It may well be that the worst defeat for the Democrats in the 2016 election was not that Hillary Clinton lost, but that Democrats failed to take the Senate, which they had been widely predicted to control.
Even had Mrs. Clinton won the Presidency, it would have been a Pyrrhic victory at best. The Democratic agenda would have been dead in the water from January 3, 2017, the opening day of the 115th Congress. With the results of the 2018 elections, it would have remained dead. Since neither party could mount a veto-proof majority, Mrs. Clinton could have vetoed legislation but she would face huge challenges in getting such things as a budget through a hostile House.
Other than participating in a two-year game of “dueling investigations,” the House majority can do little more than posture and perhaps force more government shutdowns. They can prevent more fiscal damage but they can do little to heal the damage already done.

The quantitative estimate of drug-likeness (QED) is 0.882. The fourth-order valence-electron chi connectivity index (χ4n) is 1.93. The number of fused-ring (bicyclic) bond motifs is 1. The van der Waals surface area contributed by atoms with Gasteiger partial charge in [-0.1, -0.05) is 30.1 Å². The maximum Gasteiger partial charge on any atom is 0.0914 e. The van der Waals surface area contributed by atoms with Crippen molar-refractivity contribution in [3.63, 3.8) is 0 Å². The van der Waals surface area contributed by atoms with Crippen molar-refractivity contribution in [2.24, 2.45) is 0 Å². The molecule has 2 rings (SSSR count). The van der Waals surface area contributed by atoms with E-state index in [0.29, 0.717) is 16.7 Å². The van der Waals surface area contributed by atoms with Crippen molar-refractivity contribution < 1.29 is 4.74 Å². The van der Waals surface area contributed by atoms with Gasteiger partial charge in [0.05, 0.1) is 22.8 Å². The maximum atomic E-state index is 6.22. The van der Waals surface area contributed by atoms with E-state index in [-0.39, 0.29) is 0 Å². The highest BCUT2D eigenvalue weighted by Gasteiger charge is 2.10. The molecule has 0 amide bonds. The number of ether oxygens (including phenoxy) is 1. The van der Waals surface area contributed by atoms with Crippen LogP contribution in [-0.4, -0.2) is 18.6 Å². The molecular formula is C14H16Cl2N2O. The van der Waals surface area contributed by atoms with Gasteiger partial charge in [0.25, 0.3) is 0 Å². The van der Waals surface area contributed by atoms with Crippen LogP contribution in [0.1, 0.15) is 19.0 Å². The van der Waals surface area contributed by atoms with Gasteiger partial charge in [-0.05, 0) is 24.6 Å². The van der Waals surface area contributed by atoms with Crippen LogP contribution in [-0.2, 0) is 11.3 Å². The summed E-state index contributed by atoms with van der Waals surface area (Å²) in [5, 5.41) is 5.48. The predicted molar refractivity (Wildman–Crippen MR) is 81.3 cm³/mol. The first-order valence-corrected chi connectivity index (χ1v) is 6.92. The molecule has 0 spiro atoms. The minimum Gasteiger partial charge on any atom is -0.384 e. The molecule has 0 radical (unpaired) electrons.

A real threat to Democratic prospects is the new House majority itself. Even before it’s seated in January, there is already a schism. The GOP Senate has far more unity and that’s even more true now that Arizona’s Jeff Flake has been replaced by the far more progressive Kyrsten Sinema. Flake was a weak link in the Republican majority. Perhaps the weak link new is the newly elected Rick Scott of Florida and, judging by his track record as governor, he doesn’t appear to be all that weak. The Republicans that replaced Joe Donnelly, Heidi Heitkamp and Claire McCaskill are all more hard-line than the incumbents. Mitch McConnell doesn’t have to worry about Susan Collins. In fact, the Republicans could lose both the special election in Mississippi and the election that will be called to replace Jon Kyl in Arizona and still hold a winning hand because Mike Pence is still the tie-breaker.
You might say that Trump got his wall. Only instead of it being between the U.S. and Mexico, it’s between him and a hostile House of Representatives.